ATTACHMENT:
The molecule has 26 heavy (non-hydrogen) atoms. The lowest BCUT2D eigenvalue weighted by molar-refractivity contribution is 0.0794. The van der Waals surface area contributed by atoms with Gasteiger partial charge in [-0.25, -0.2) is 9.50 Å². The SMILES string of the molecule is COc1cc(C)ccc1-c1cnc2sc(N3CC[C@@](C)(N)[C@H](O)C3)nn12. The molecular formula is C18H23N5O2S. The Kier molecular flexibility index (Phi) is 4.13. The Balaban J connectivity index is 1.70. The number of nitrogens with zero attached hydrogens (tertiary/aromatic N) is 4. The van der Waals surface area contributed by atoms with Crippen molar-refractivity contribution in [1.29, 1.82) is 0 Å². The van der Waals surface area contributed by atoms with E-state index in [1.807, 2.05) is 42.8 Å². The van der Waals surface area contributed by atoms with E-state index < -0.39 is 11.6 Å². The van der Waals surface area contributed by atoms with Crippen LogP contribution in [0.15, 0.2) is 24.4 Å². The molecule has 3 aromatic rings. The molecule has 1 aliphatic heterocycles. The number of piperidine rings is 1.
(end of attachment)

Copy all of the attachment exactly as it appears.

The molecule has 26 heavy (non-hydrogen) atoms. The lowest BCUT2D eigenvalue weighted by molar-refractivity contribution is 0.0794. The van der Waals surface area contributed by atoms with Gasteiger partial charge in [-0.25, -0.2) is 9.50 Å². The SMILES string of the molecule is COc1cc(C)ccc1-c1cnc2sc(N3CC[C@@](C)(N)[C@H](O)C3)nn12. The molecular formula is C18H23N5O2S. The Kier molecular flexibility index (Phi) is 4.13. The Balaban J connectivity index is 1.70. The number of nitrogens with zero attached hydrogens (tertiary/aromatic N) is 4. The van der Waals surface area contributed by atoms with Crippen molar-refractivity contribution in [1.29, 1.82) is 0 Å². The van der Waals surface area contributed by atoms with E-state index in [1.807, 2.05) is 42.8 Å². The van der Waals surface area contributed by atoms with E-state index < -0.39 is 11.6 Å². The van der Waals surface area contributed by atoms with Crippen LogP contribution in [0.15, 0.2) is 24.4 Å². The molecule has 3 aromatic rings. The molecule has 1 aliphatic heterocycles. The number of piperidine rings is 1.